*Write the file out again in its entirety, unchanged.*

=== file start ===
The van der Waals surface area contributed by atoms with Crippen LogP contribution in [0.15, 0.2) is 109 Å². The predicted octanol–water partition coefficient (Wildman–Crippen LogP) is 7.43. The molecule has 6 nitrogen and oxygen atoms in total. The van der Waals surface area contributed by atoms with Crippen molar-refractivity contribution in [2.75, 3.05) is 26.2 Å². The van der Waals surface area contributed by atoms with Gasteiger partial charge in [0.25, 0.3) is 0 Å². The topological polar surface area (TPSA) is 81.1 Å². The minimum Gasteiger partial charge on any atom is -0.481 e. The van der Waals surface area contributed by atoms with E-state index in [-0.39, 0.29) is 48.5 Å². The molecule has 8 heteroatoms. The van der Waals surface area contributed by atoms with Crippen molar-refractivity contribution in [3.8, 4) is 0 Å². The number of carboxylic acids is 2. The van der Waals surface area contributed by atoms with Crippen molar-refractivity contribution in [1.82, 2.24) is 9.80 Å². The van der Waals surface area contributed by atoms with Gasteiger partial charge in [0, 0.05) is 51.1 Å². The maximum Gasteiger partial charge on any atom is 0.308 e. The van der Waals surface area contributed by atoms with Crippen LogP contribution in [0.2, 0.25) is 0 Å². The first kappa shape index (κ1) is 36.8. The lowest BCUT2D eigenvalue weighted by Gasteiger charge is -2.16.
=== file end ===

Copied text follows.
The van der Waals surface area contributed by atoms with Crippen LogP contribution in [0.15, 0.2) is 109 Å². The predicted octanol–water partition coefficient (Wildman–Crippen LogP) is 7.43. The molecule has 6 nitrogen and oxygen atoms in total. The van der Waals surface area contributed by atoms with Crippen molar-refractivity contribution in [2.75, 3.05) is 26.2 Å². The van der Waals surface area contributed by atoms with Gasteiger partial charge in [0.25, 0.3) is 0 Å². The topological polar surface area (TPSA) is 81.1 Å². The minimum Gasteiger partial charge on any atom is -0.481 e. The van der Waals surface area contributed by atoms with E-state index in [-0.39, 0.29) is 48.5 Å². The molecule has 8 heteroatoms. The van der Waals surface area contributed by atoms with Crippen molar-refractivity contribution in [3.8, 4) is 0 Å². The number of carboxylic acids is 2. The van der Waals surface area contributed by atoms with Crippen molar-refractivity contribution in [1.82, 2.24) is 9.80 Å². The van der Waals surface area contributed by atoms with Gasteiger partial charge in [0, 0.05) is 51.1 Å². The maximum Gasteiger partial charge on any atom is 0.308 e. The van der Waals surface area contributed by atoms with Crippen LogP contribution in [0.2, 0.25) is 0 Å². The first kappa shape index (κ1) is 36.8. The lowest BCUT2D eigenvalue weighted by Gasteiger charge is -2.16.